Allay concerns. Boards of directors, management committees, executive committees, executive leadership, department heads and union reps are often nervous before you start any survey like this. Before you even get into the logistics, address worries.
Establish credentials. Choose your survey partner wisely. Whoever is leading your initiative must:
- be credible
- establish bona fide credentials on all fronts including methodology and survey instruments
- live up to a very high standard of integrity, what the survey research business calls “validity and reliability”
Consider your different audiences. Doctors believe they need to be asked a set of questions relevant to them, questions fundamentally different from everybody else. This pressure to customize questions has time and cost implications.
Allow time in the upfront process to come to a common understanding about the terms of approach. If requests for customization are likely, turn to the engagement steering committee and its different representatives. Discuss how to keep the process manageable. What matters most isn’t whether to customize or not, it’s about having consensus among the different parties as to the right approach.
Deal with logistics. Address the complexity of the human resources information system (HRIS) – your database of all medical and support staff. Many organizations find they have to build their HRIS. Others opt to take methodological steps to give people access – usually through an open link URL which means setting up a website where people connect using a personal password, fill out the survey, and answer questions around length of service, age, and department.
Communicate. Communication is crucial to the whole process. Understand that your audience communicates in different ways. Use email, internet, digital or paper to reach different people in different places at different times.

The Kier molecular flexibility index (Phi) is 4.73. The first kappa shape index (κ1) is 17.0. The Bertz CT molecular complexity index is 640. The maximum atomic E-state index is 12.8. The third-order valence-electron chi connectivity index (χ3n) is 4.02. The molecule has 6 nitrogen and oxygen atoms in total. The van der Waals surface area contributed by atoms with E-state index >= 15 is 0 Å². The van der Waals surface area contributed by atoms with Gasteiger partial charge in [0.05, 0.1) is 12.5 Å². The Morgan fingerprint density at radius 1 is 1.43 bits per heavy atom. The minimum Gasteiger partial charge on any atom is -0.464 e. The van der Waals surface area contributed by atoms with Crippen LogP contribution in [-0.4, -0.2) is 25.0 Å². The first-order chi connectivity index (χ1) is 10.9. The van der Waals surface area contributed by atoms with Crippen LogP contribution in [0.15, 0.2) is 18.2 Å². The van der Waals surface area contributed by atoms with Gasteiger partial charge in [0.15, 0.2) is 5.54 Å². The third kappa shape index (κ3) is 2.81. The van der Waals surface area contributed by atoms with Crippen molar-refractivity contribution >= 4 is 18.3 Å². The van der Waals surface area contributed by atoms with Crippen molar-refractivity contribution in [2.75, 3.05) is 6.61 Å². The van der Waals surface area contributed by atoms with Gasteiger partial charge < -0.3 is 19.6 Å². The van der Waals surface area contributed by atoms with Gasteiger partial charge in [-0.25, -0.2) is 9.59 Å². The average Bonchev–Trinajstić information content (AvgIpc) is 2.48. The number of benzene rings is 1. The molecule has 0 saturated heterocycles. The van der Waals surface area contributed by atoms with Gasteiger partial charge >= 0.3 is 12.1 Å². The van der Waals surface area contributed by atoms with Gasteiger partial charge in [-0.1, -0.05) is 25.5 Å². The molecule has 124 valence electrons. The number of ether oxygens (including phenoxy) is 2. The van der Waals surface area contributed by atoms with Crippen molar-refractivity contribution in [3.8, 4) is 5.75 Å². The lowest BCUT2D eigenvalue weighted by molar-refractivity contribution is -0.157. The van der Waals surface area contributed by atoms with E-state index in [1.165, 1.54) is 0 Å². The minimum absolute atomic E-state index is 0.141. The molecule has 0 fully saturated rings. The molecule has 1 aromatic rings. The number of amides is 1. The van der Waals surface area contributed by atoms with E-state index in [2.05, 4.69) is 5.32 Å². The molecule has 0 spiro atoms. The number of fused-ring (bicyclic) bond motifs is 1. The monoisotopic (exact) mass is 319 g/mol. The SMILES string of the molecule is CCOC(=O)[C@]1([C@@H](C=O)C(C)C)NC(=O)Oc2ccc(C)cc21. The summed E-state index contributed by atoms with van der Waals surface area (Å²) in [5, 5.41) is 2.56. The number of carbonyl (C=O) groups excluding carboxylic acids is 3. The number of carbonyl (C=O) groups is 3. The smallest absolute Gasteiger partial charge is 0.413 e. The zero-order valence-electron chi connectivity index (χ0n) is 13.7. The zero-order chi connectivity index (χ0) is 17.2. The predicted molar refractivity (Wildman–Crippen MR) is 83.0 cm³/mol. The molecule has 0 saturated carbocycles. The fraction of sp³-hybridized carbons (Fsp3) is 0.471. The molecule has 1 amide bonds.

Share results ASAP. The way to improve engagement is to act quickly. But there are some reporting issues specific to healthcare. Being researchers by nature; being investigative by trade, there’s a drive to over analyze - which leads to analysis paralysis. As interesting and intellectually stimulating as conducting that analysis is, nothing gets done.
TalentMap counsels healthcare organizations to communicate results quickly and widely to a large audience through town halls and staff meetings. Show what the key results are. What the issues are. What the themes are that really drive engagement organization wide. Exploration and discussions can be held separately. Those who want to conduct further analysis can be provided the avenues to do so thereafter.
Healthcare is a distinct kettle of fish. Understand and accept different employee audiences have different senses of affiliation to your organization. Understand and mediate divergent points of view. Involve different audiences. Work on common issues together. Work on becoming more and more engaged.
For more information on employee engagement solutions specific to healthcare organizations in North America, book a discovery call with one of TalentMap's specialists today.
About Patricia Bell Newson
A graduate of Canada’s leading Journalism Degree program, Patricia Bell Newson is an accomplished writer and communications specialist. As a key member of the TalentMap team, Pat leads the company’s thought leadership with full force producing weekly content on employee engagement and best practices in employee surveys. Pat’s experience in advising leaders on strategic approaches to sensitive issues, priorities, and policies together with her ability to research and easily grasp various concepts regarding the workplace has been a great asset in creating valuable insights for HR leaders.
If Pat ever takes her mind off her next writing project, she’ll either be on her next adventure traveling the world, trying new food experiences, or taking a well-deserved break at her cottage.